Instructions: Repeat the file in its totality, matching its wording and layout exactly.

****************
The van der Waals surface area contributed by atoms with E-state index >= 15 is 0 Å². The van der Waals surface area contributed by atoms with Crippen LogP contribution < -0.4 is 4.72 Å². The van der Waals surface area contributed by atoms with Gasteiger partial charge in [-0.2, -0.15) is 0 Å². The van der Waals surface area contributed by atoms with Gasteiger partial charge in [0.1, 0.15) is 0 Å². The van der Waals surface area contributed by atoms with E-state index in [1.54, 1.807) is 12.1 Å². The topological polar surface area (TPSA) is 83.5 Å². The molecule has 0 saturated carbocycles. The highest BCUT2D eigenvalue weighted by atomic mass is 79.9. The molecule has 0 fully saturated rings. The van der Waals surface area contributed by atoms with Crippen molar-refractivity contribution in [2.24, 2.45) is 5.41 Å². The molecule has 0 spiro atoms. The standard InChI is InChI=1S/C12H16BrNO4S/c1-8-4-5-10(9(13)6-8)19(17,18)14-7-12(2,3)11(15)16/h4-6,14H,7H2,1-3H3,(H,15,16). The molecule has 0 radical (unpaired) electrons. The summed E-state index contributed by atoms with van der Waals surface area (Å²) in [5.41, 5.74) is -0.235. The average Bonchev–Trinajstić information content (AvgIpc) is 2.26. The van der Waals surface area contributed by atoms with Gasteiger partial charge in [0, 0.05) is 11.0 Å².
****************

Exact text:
The van der Waals surface area contributed by atoms with E-state index >= 15 is 0 Å². The van der Waals surface area contributed by atoms with Crippen LogP contribution < -0.4 is 4.72 Å². The van der Waals surface area contributed by atoms with Gasteiger partial charge in [-0.2, -0.15) is 0 Å². The van der Waals surface area contributed by atoms with Gasteiger partial charge in [0.1, 0.15) is 0 Å². The van der Waals surface area contributed by atoms with E-state index in [1.54, 1.807) is 12.1 Å². The topological polar surface area (TPSA) is 83.5 Å². The molecule has 0 saturated carbocycles. The highest BCUT2D eigenvalue weighted by atomic mass is 79.9. The molecule has 0 fully saturated rings. The van der Waals surface area contributed by atoms with Crippen molar-refractivity contribution in [2.24, 2.45) is 5.41 Å². The molecule has 0 spiro atoms. The standard InChI is InChI=1S/C12H16BrNO4S/c1-8-4-5-10(9(13)6-8)19(17,18)14-7-12(2,3)11(15)16/h4-6,14H,7H2,1-3H3,(H,15,16). The molecule has 0 radical (unpaired) electrons. The summed E-state index contributed by atoms with van der Waals surface area (Å²) in [5.41, 5.74) is -0.235. The average Bonchev–Trinajstić information content (AvgIpc) is 2.26. The van der Waals surface area contributed by atoms with Gasteiger partial charge in [0, 0.05) is 11.0 Å².